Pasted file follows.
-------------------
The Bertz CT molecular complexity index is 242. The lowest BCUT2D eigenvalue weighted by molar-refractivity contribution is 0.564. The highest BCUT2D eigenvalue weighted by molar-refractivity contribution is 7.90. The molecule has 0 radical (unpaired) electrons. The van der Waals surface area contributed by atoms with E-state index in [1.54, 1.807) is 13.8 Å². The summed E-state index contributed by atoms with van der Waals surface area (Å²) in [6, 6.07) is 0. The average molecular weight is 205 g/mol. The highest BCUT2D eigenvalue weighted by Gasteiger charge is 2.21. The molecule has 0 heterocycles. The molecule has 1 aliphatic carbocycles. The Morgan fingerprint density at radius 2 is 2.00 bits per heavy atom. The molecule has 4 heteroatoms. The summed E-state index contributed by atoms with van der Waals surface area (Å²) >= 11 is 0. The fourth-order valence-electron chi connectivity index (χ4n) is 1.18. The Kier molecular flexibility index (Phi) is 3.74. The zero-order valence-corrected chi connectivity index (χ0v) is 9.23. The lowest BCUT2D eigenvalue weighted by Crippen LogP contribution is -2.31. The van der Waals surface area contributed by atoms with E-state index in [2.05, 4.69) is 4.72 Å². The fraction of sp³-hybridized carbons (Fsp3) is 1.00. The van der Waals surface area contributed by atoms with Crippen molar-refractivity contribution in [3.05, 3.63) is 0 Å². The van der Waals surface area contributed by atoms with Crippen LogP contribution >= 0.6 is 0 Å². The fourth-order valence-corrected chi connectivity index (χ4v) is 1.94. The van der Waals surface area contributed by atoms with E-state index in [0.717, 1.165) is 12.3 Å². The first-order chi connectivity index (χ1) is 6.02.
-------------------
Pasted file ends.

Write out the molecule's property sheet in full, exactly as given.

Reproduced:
The Bertz CT molecular complexity index is 242. The lowest BCUT2D eigenvalue weighted by molar-refractivity contribution is 0.564. The highest BCUT2D eigenvalue weighted by molar-refractivity contribution is 7.90. The molecule has 0 radical (unpaired) electrons. The van der Waals surface area contributed by atoms with E-state index in [1.54, 1.807) is 13.8 Å². The summed E-state index contributed by atoms with van der Waals surface area (Å²) in [6, 6.07) is 0. The average molecular weight is 205 g/mol. The highest BCUT2D eigenvalue weighted by Gasteiger charge is 2.21. The molecule has 0 heterocycles. The molecule has 1 aliphatic carbocycles. The Morgan fingerprint density at radius 2 is 2.00 bits per heavy atom. The molecule has 4 heteroatoms. The summed E-state index contributed by atoms with van der Waals surface area (Å²) >= 11 is 0. The fourth-order valence-electron chi connectivity index (χ4n) is 1.18. The Kier molecular flexibility index (Phi) is 3.74. The zero-order valence-corrected chi connectivity index (χ0v) is 9.23. The lowest BCUT2D eigenvalue weighted by Crippen LogP contribution is -2.31. The van der Waals surface area contributed by atoms with E-state index in [2.05, 4.69) is 4.72 Å². The fraction of sp³-hybridized carbons (Fsp3) is 1.00. The van der Waals surface area contributed by atoms with Crippen molar-refractivity contribution in [3.05, 3.63) is 0 Å². The van der Waals surface area contributed by atoms with Crippen LogP contribution >= 0.6 is 0 Å². The fourth-order valence-corrected chi connectivity index (χ4v) is 1.94. The van der Waals surface area contributed by atoms with E-state index in [0.717, 1.165) is 12.3 Å². The first-order chi connectivity index (χ1) is 6.02.